The fleet offers a lot of out of character activities to participate in, but your highest priority should be having fun IC. Be here to have fun with the game, first.
A lot of what you said reminds me back when I first joined and I was given you as my mentor which I can’t thank you enough for all the incredible advice and long emails that I still read when I need to look back on something. Where do you get that kind of insight from?
Much of it comes from what my mentors sent to me. I didn’t start off with a mentor when I joined as an ensign — I only had one on Ronin and Mercury (decaphoebs ago at this point…), and since then, Rahman has been filling that role.
My first mentor who was my Ronin/Mercury captain, set the scene for how I’ve treated my own mentees. He was very big on long emails that detailed everything I needed to know, usually with headers, because that’s how he felt it was best to communicate with me (I’m not sure if that’s how he was with everyone, I didn’t get to see him mentor others). So I’d use those emails like a handbook to refer back to in future.
There have been and will continue to be times where I need advice from other mentors on how to approach something that’s come up, and that’s why the ship staff is there. Outside of this, my advice or guides for other people come from a place of self-ownership. I have matured significantly over the course of my being in 118, and with that comes a lot of understanding. When you’re a ship XO, it is a little sobering to think on how much of a rascal you were and how much your own CO/XO had to deal with that back in the day. I am very much a believer that we learn best by making mistakes, and I try to encourage mistake-making — within reason, of course.
Quite a bit of what I learned from you is how I mentor others and I appreciate that you still take the time to see how I’m doing. Have you experienced any kind of situation where the mentee starts becoming a mentor themselves?
Veritas’ mentor system is managed by the XO — so when we get new members, it’s part of my job to assign them a mentor. I’ve been around for long enough to have or have seen people get mentors assigned to them, only for me to then assign them as mentors to new players. I’m genuinely proud to be a part of that — one of the LtJGs I championed for behind the scenes (don’t tell them that) now serves as an XO themselves. Two are currently weighing up their commander’s practicals. Another just hit LtCmdr. You’re currently serving as 2O of Ops. I was not directly a mentor for all of you, but when “one of ours” gets to where they want to be, and/or starts giving me advice, it reaffirms what I already know.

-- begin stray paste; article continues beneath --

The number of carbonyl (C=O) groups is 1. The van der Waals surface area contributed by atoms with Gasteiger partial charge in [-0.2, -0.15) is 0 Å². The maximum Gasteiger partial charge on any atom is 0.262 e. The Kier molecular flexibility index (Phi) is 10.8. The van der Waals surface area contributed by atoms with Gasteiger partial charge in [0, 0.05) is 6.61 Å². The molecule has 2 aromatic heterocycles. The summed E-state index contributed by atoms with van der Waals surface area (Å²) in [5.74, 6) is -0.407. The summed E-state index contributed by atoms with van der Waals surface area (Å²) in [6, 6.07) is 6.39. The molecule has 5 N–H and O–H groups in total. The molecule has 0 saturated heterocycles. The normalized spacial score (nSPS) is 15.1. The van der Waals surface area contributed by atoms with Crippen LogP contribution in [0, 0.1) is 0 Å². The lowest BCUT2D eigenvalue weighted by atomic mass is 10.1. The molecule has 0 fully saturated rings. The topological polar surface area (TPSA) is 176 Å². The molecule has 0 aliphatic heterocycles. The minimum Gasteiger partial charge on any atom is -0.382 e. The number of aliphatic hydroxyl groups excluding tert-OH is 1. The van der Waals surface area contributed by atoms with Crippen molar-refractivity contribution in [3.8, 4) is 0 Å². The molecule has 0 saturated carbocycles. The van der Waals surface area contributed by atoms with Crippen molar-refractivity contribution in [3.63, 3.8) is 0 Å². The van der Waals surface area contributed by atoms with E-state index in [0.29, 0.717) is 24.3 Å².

It is not a bad thing to still receive advice as an LtCmdr and onward. As time goes by, your audience for sims and other types of emails change. Rahman and I are constantly talking about what we can do to make our sims better, what we need to improve on, etc. They’re important conversations to have as writers.
Your mentor should be your first port of call when you’ve got something on your mind about the game. “Back in my day”, you were assigned one mentor, and that was it. If you transferred, you were essentially on your own (whereas, these days your new ship may assign a new mentor to you). My first mentor made it a habit to check in with me once or twice over the years, despite me not playing on his vessel. Sometimes it was just to touch base, others it was to talk about something being discussed on the forums. I think it’s important to keep that door open, regardless of rank.
And lastly, it’s been 8 years since you were promoted to Lt. Commander. Do you have any aspirations to become a Commander and beyond?
I am on the path to being a Commander. I think it’d be nice to drop the “Lieutenant” from “Lieutenant Commander” (though sometimes I fear players don’t realise how much of a sweet spot the Lieutenant rank is). I am not ultimately interested in being a CO — I feel confident as a supportive fleet staff member, and I’m happy as a collaborator on Veritas and what’s coming next after it.
Thanks for your time, Lieutenant Commander Sky Blake!
You can read more about Lieutenant Commander Blake on the wiki.